The Deposition of Father McGreevy

The Deposition of Father McGreevy

By (author) Brian O'Doherty

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'B' format edition of bestselling Booker shortlisted novel. 'Enthralling, chilling and memorable' - Sunday Telegraph 'So original that the text is illuminating' - The Times 'This priestly deposition develops into a grand examination of blind faith. The shiver at the end chills right down to the soul' - TLS 'Magical to the core. Read it and be smitten by this masterpiece as I was' - Walter Abish

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  • Paperback | 314 pages
  • 127 x 193 x 22.9mm | 204.12g
  • 01 Feb 2014
  • ARCADIA BOOKS
  • London
  • English
  • New edition
  • New edition
  • 1900850680
  • 9781900850681
  • 693,843

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Author Information

Brian O'Doherty lives in New York where he is available for interview. His other novel The Strange Case of Mademoiselle P. is also published by Arcadia in June 2001

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Review quote

"'Enthralling, chilling and memorable' - Shena Mackay, Daily Telegraph 'So original that the text is illuminating. This is an exciting approach to doing battle with the sorrowful Ireland of not so long ago' - Penny Perrick, The Times 'This priestly deposition develops into a grand examination of blind faith and human weakness. The shiver at the end chills right down to the soul' - TLS 'O'Doherty's eloquent prose conjures up snow and cold and isolation as clearly as it does small town spite and gossip... bone-chilling' - Atlantic Monthly"

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Review text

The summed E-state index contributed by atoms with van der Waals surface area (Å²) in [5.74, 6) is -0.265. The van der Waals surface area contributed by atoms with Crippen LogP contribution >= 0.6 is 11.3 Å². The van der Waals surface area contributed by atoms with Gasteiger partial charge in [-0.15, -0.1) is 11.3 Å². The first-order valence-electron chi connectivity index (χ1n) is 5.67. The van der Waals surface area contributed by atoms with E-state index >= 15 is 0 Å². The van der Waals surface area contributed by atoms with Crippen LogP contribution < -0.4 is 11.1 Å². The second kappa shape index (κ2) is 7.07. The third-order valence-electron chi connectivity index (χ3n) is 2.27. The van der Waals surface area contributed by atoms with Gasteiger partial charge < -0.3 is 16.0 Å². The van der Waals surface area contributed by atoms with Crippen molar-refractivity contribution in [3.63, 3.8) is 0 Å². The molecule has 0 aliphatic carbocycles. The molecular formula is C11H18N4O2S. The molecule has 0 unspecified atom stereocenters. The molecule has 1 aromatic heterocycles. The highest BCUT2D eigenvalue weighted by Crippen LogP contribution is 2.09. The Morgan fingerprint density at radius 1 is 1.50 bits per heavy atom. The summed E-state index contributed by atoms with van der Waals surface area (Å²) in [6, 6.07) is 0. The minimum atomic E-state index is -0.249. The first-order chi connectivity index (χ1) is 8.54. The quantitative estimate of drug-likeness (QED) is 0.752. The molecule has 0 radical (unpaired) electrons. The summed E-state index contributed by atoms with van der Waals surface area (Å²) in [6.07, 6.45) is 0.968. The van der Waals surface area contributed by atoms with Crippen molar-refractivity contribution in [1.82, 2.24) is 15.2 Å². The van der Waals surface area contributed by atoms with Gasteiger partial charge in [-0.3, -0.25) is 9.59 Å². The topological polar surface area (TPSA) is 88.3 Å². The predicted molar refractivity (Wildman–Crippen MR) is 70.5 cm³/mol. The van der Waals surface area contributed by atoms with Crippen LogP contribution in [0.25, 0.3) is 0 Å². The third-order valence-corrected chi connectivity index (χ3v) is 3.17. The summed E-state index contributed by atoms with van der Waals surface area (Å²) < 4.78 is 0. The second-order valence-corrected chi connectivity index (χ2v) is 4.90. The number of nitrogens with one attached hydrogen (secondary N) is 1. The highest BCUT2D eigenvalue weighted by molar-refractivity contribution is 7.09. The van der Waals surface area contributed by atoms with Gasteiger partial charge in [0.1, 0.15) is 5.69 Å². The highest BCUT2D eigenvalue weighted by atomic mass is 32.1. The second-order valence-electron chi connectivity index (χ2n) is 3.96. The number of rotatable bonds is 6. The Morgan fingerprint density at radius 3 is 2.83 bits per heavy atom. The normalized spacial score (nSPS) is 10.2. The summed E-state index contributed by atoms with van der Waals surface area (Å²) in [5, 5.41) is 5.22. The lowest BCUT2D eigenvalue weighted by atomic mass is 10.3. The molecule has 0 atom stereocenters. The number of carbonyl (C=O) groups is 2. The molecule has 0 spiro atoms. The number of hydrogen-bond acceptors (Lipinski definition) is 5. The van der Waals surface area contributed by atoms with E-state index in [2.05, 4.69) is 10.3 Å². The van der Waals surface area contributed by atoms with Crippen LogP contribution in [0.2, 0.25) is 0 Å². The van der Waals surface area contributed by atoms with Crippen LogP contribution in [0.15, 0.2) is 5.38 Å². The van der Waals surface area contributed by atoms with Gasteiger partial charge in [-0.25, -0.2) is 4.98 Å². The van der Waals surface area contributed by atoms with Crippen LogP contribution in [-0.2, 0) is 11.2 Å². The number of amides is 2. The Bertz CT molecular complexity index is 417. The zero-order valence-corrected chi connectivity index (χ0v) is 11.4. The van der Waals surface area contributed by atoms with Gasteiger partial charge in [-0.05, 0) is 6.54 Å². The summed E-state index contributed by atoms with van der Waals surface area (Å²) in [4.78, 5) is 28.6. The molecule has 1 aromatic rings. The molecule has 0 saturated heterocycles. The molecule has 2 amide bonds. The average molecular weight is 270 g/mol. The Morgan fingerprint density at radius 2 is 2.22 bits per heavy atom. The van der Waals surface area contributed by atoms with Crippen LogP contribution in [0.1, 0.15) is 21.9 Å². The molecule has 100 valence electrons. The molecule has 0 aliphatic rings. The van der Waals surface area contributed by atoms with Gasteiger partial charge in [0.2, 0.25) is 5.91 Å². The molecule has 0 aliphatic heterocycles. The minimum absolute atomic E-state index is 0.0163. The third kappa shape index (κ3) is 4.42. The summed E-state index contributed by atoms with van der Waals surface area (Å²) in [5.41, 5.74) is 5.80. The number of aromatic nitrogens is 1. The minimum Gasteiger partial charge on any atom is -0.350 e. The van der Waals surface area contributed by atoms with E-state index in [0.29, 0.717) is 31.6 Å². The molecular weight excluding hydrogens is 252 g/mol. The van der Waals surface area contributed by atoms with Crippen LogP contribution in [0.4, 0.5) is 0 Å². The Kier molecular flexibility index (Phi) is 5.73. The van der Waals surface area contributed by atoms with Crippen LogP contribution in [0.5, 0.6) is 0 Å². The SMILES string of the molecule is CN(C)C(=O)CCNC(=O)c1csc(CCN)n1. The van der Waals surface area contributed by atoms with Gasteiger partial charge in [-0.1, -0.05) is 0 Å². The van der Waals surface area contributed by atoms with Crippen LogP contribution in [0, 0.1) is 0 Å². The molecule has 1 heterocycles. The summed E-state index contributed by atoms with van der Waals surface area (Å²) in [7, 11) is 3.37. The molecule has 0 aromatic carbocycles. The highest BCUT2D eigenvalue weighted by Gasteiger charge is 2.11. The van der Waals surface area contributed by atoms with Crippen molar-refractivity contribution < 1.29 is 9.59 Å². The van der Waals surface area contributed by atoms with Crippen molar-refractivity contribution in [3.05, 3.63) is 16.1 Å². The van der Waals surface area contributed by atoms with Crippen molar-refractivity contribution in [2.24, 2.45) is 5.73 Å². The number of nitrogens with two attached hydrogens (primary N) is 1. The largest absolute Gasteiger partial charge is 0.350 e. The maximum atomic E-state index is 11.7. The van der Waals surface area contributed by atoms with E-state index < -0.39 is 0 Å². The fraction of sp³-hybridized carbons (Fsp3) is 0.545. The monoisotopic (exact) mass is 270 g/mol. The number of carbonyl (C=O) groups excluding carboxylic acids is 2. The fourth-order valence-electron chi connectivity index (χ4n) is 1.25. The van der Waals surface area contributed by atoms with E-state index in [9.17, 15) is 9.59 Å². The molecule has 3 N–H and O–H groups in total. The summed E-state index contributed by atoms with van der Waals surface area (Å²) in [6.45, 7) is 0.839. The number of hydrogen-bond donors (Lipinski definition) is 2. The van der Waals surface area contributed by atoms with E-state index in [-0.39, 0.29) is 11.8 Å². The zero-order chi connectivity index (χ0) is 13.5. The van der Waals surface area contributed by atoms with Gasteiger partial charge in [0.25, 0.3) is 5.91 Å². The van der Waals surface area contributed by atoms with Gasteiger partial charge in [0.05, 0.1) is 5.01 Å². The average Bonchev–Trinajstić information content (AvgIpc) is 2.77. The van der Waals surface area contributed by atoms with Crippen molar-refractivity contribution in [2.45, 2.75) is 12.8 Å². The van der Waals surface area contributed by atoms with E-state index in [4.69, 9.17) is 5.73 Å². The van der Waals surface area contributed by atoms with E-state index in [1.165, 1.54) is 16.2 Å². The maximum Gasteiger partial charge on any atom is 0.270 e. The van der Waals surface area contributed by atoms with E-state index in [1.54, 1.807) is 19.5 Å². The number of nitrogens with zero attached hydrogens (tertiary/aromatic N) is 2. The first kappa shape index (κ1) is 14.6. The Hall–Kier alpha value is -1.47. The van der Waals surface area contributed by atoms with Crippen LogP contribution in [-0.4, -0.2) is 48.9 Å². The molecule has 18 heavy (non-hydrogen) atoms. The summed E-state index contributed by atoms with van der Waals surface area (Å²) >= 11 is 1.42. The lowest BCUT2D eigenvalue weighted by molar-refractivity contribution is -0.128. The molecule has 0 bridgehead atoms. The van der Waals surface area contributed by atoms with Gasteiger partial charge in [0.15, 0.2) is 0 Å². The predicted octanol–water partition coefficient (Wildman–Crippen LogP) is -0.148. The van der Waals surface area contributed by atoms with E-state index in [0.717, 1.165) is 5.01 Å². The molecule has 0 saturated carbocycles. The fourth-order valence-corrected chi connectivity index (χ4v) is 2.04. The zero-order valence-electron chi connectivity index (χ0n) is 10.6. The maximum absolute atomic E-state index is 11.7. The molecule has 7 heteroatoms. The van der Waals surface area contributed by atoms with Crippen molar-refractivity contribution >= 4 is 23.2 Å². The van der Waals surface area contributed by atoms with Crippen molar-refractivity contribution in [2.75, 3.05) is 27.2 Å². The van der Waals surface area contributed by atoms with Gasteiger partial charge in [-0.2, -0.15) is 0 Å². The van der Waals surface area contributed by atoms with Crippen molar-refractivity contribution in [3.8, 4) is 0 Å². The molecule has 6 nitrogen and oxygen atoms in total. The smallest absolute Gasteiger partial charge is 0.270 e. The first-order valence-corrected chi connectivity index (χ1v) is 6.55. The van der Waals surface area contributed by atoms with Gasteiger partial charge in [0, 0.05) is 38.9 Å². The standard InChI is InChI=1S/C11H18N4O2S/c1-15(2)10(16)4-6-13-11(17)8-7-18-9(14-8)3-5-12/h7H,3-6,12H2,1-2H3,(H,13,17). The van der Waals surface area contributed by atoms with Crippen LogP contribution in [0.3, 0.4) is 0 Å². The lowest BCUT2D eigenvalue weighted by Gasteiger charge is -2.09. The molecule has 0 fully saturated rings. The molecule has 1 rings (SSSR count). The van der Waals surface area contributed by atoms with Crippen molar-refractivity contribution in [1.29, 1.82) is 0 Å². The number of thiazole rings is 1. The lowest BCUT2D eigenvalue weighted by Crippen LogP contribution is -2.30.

In the 1950s, William Maginn is drinking in a London pub when he hears of the strange demise of an isolated mountain village in County Kerry - the place where he was born. Returning to Kerry, Maginn realises that there is an astonishing story to be told: the sad destruction of a town which encapsulated Ireland's ancient traditions and mystery. All the women in the village have mysteriously died, with a priest, Father McCready, left to sort out the chaos. In the outer world, war rages as Maginn attempts to save what is left of the parish and deal with the distrust and superstition of the townsfolk. O'Doherty is a writer with a very individual gift, and this fascinating tale is couched in language that is both poetic and allusive. The central narrative is handled with all the authority and power one could wish for (with the editor hero Maginn sympathetically and richly drawn). But it is the elegant prose, ever involving the reader deeper and deeper in the strange, unreal situation that truly mesmerises. Whether read as a penetrating vision of a small village under threat from tension within, or as a magical and atmospheric piece of fine writing, O'Doherty's unusual book convinces on all levels. (Kirkus UK)

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